Olivier and Christopher in front of the Gros-Horloge

Today while walking the pedestrian street to see the Gros-Horloge we saw a plaque erected to the honour of Louis XV (in Latin) and visited the enormous Cathédrale Notre-Dame de Rouen and saw the tomb of Richard the Lionheart who died in 1199 and wanted his heart to be buried in Rouen to show his attachment to Normandy!  Here's his gisant (recumbent effigy) and the inscription underneath it:

The heart stored here is of Richard King of England called Lionheart died 1199.


View of the pedestrian street from the Gros-Horloge tower.

There is more, folks, but it's going to have to wait because right now we're preparing another trip to Paris and England so this last one will have to wait for now!






Wednesday, October 27, 2010

On the road to the Netherlands

We decided to go visit our dear friends in the town of Best, in the Netherlands. We left a day earlier than we needed so we could stop and see a few sites in Rouen, Amiens, Belgium and Waterloo.

So I'm going to start off today by showing you a few pictures here to summarize our trip to Rouen. I hope the girls will soon give you the full report but in the meantime these two pictures show you our first stop:







Monday, October 25, 2010

Sunday, October 24, 2010

Strange feelings

I am writing this under yesterday's date so it will not interfere with dear Claire's birthday being the only really important thing that happened this day—or fourteen years ago, for that matter.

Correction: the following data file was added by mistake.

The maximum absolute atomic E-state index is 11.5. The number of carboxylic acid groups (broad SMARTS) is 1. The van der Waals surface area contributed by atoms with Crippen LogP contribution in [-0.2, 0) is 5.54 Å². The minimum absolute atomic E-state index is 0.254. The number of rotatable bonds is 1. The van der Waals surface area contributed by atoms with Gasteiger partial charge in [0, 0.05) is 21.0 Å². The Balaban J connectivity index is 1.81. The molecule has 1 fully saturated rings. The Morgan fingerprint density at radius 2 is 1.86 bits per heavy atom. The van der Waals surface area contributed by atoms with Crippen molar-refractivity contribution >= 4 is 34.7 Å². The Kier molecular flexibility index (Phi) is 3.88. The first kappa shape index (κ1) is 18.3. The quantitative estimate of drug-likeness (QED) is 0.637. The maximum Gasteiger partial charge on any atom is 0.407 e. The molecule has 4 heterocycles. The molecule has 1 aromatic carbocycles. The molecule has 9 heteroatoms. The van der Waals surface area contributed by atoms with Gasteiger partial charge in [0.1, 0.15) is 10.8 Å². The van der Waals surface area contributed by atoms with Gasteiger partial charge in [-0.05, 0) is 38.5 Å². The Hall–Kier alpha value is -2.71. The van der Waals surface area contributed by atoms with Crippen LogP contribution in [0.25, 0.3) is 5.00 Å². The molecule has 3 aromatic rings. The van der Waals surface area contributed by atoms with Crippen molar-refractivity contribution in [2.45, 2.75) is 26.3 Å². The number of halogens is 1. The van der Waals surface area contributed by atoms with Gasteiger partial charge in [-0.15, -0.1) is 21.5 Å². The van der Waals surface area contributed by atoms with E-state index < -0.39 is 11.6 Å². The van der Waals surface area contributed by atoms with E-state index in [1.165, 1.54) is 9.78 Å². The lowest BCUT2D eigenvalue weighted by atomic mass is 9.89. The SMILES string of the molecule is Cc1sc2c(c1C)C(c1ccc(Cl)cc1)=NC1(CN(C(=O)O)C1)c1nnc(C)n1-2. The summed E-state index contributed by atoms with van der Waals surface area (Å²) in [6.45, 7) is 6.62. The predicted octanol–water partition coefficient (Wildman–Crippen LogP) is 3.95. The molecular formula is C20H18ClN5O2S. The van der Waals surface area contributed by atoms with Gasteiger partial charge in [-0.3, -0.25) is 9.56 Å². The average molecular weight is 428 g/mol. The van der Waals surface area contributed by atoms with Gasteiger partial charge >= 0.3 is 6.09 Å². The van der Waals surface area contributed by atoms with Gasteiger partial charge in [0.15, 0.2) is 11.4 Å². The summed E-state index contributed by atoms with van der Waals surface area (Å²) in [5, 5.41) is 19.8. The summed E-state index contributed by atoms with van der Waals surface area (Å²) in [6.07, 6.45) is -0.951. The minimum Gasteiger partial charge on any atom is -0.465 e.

A very strange thing happened to me this morning; I shall have trouble putting it in words.

I went into the office to greet Jonathan since I hadn't seen him when he came in. He had his back to me and when I called him he quickly jumped back, turned around and wished me good morning. We quickly kissed and he got back to his work but not before I'd caught a glimpse of him as I'd never seen it before.

He looked old, ragged, worn, adult, used, almost a little fearful. I caught an unforgettable and unknown glimpse of him then that filled me with uncontrollable and unexplainable sadness. I came very close to expressing my grief but didn't.

I returned to my office with a renewed sense of my own age—there's nothing wrong with getting old but it's always funny when the feeling first strikes you. Up till that time, you've just been you. Eternally young, eternally existent in the now.

It struck me that my life is over, in the sense that what I have done, I have done. I must leave and respect the older ones—and I do respect what they have become. It is so easy to keep them eternally "children".